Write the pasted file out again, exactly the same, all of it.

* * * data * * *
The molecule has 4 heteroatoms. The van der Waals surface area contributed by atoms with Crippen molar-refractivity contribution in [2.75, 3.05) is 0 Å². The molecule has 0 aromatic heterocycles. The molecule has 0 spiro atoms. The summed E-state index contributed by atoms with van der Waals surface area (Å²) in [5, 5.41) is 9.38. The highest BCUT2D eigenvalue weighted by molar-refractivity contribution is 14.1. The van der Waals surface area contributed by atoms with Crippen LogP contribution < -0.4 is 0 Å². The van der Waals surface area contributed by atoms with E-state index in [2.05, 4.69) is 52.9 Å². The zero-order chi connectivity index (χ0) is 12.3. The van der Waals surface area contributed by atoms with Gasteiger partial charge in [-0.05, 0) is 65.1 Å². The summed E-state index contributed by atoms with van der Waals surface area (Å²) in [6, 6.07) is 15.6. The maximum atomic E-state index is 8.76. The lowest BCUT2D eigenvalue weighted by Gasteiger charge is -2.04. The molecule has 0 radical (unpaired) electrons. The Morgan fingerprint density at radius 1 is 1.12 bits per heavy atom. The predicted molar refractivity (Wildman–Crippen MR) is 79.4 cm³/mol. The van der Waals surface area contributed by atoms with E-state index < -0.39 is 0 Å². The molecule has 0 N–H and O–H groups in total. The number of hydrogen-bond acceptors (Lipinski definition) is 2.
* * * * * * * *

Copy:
The molecule has 4 heteroatoms. The van der Waals surface area contributed by atoms with Crippen molar-refractivity contribution in [2.75, 3.05) is 0 Å². The molecule has 0 aromatic heterocycles. The molecule has 0 spiro atoms. The summed E-state index contributed by atoms with van der Waals surface area (Å²) in [5, 5.41) is 9.38. The highest BCUT2D eigenvalue weighted by molar-refractivity contribution is 14.1. The van der Waals surface area contributed by atoms with Crippen LogP contribution < -0.4 is 0 Å². The van der Waals surface area contributed by atoms with E-state index in [2.05, 4.69) is 52.9 Å². The zero-order chi connectivity index (χ0) is 12.3. The van der Waals surface area contributed by atoms with Gasteiger partial charge in [-0.05, 0) is 65.1 Å². The summed E-state index contributed by atoms with van der Waals surface area (Å²) in [6, 6.07) is 15.6. The maximum atomic E-state index is 8.76. The lowest BCUT2D eigenvalue weighted by Gasteiger charge is -2.04. The molecule has 0 radical (unpaired) electrons. The Morgan fingerprint density at radius 1 is 1.12 bits per heavy atom. The predicted molar refractivity (Wildman–Crippen MR) is 79.4 cm³/mol. The van der Waals surface area contributed by atoms with E-state index < -0.39 is 0 Å². The molecule has 0 N–H and O–H groups in total. The number of hydrogen-bond acceptors (Lipinski definition) is 2.